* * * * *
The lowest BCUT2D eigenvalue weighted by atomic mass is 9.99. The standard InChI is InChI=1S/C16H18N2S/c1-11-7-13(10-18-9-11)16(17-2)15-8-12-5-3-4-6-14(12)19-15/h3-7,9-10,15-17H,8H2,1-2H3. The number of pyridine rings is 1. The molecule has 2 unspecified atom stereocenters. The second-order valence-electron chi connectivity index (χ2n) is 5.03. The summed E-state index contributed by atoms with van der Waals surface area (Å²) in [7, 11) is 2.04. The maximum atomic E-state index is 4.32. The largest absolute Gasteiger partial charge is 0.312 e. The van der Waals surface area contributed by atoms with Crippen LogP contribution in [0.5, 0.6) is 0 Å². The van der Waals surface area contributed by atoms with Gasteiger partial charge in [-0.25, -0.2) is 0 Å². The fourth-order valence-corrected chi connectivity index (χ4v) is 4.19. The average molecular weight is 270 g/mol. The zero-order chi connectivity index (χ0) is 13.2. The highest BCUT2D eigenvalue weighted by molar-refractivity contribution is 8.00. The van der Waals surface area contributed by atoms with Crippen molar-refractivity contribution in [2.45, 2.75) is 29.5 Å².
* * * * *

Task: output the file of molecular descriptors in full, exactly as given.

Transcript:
The lowest BCUT2D eigenvalue weighted by atomic mass is 9.99. The standard InChI is InChI=1S/C16H18N2S/c1-11-7-13(10-18-9-11)16(17-2)15-8-12-5-3-4-6-14(12)19-15/h3-7,9-10,15-17H,8H2,1-2H3. The number of pyridine rings is 1. The molecule has 2 unspecified atom stereocenters. The second-order valence-electron chi connectivity index (χ2n) is 5.03. The summed E-state index contributed by atoms with van der Waals surface area (Å²) in [7, 11) is 2.04. The maximum atomic E-state index is 4.32. The largest absolute Gasteiger partial charge is 0.312 e. The van der Waals surface area contributed by atoms with Crippen LogP contribution in [0.5, 0.6) is 0 Å². The van der Waals surface area contributed by atoms with Gasteiger partial charge in [-0.25, -0.2) is 0 Å². The fourth-order valence-corrected chi connectivity index (χ4v) is 4.19. The average molecular weight is 270 g/mol. The zero-order chi connectivity index (χ0) is 13.2. The highest BCUT2D eigenvalue weighted by molar-refractivity contribution is 8.00. The van der Waals surface area contributed by atoms with Crippen molar-refractivity contribution in [2.45, 2.75) is 29.5 Å².